I’m definitely getting older. I could have sworn that I had shared these tried and true biscuits with you ages ago, but when I went to look for them the other day, they were nowhere to be found—just like my keys! Ha!
But at least the site is no longer buttermilk biscuit-less! And that’s particularly good because it’s Friday and weekends are the perfect time to make something a little more indulgent for breakfast. How nice would it be to start off your Saturday or Sunday with a hot, fresh, fluffy biscuit?!!
If making biscuits intimidates you, these are the ones to try. Over the years, I’ve tested out a ton of different biscuit recipes and while I’ve found some good ones, these are by far my favorite in both taste, texture and ease of preparation. They’re virtually foolproof!
You start by whisking together your dry ingredients and then working in cold, cubed butter with your fingers—no pastry cutter or forks necessary. Using your hands helps keep from overmixing them which results in tougher biscuits.
Then, you simply stir in the buttermilk until a shaggy dough forms, turn out onto a floured surface and pat into a loose approximation of a rectangle.
What separates these biscuits from others is that you turn the dough 4 times, which allows for layers to build up in the dough, making the baked product more flaky. I use a bench scraper to fold the dough in half, but you could also use a spatula.
Next, you gently roll out the dough, cut into rounds and place on a baking sheet.
Now you can bake right away but if you want the most tender light biscuits, it’s best to chill them for at least an hour. What I really love to do is prepare them the night before, chill them overnight and then just pop them in the oven in the morning.
Twenty minutes later—voila! Fresh hot biscuits! (plus a little runt—that’s how I always think of the leftover dough that’s too small to cut out but too precious to throw away!)
Light, airy and buttery, but not overly so, after you taste one of these, I’m predicting they’ll become a favorite with you too!
Try them on their own or slathered with butter and jam. Now if I could only find my keys…😘😘Happy weekend!!!xoxo
My Favorite Buttermilk Biscuits
Makes about anywhere from 12-15 depending on how thickly you roll out the dough
Prep Time: 20 minutes, plus at least 1 hour chilling time; Bake Time: About 20 minutes
3 cups unbleached, all-purpose flour, plus extra for rolling out the dough
3 tablespoons sugar
1 tablespoon baking powder
1 teaspoon kosher salt
½ teaspoon baking soda
12 tablespoons unsalted butter, cut into cubes and chilled
1 ¼ cups cold buttermilk
1. Line a rimmed baking sheet with parchment paper. Take out your rolling pin, biscuit cutter, bench scraper or spatula and lightly flour a pastry board or your counter.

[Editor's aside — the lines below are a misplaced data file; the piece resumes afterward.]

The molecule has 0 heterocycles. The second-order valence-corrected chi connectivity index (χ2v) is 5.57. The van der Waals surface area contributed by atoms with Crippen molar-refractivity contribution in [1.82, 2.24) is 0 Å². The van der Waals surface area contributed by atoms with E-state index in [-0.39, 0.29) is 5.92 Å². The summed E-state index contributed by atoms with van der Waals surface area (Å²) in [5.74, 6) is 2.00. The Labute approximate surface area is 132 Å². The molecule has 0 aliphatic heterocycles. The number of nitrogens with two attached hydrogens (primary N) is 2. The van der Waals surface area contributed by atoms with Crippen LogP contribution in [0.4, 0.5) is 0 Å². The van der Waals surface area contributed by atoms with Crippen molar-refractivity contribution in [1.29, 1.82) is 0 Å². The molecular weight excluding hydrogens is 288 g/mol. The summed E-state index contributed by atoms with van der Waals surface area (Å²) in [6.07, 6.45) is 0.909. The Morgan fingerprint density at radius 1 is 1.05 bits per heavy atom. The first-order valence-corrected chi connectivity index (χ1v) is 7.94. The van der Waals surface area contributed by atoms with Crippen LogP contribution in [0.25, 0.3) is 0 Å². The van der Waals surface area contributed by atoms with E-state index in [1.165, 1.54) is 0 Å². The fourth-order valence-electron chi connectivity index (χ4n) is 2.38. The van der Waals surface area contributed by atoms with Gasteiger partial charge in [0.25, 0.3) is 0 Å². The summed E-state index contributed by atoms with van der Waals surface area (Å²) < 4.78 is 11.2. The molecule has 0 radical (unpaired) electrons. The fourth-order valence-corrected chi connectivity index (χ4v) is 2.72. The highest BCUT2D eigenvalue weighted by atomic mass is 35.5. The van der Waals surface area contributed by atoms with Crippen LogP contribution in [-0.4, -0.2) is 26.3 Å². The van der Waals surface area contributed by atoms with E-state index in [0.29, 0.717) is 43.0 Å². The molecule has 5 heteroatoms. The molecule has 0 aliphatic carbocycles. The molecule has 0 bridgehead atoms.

2. Place the flour, sugar, baking powder, salt and baking soda in a large bowl and whisk together. Add the cubed butter and toss to coat, then use your fingers to work the butter into the dry ingredients until you get coarse crumbs with some larger pea-sized pieces of butter remaining. Add the buttermilk and use a wooden spoon to stir together until a shaggy dough forms with some dry crumbly bits still remaining.
3. Turn the mixture out onto the floured board, gather all the dough and bits together and pat it into a 1-inch thick rectangle—sometimes I need to flour my hands a bit if the dough is very sticky. Use the bench scraper or spatula to lift the dough from the bottom and fold it in half. Repeat the process 3 more times—what this does is create layers in the cooked biscuits. Sometimes, I need to flour my scraper a little too—just depends on how wet the dough is. Now, flour the rolling pin a bit and roll the dough out, from the center out, trying not to handle the dough too much. I usually aim for the dough to be about ½-inch thick at this point.
4. Use the biscuit cutter to cut out as many rounds as possible, only working in an up and down motion, not twisting side to side. Again, depending on the dough, I’ll flour my cutter between cuts as necessary. Transfer the rounds to the prepared baking sheet, leaving about an inch or two between the biscuits. I usually get somewhere between 13-15.
5. You can definitely bake these right now but if you can even chill them for at least 1 hour, they will be so much flakier and you can even chill them overnight and bake in the morning—if you are chilling them for more than a couple of hours, I would cover them loosely with either a towel or plastic wrap.
6. When you are ready to bake, preheat oven to 425ºF. Place biscuits in oven and immediately lower the temp to 400ºF. Bake for about 20 minutes, until biscuits have risen and look golden brown. Serve immediately or let them cool a bit. I love these just with jam but if butter makes you happy… Also, I always refrigerate any leftovers, cut them in half and toast them. They terrific this way too!
Note: Recipe adapted from Mastering My Mistakes in the Kitchen by Dana Cowin—I roll these a lot thinner—the original recipe makes about 6-8 biscuits.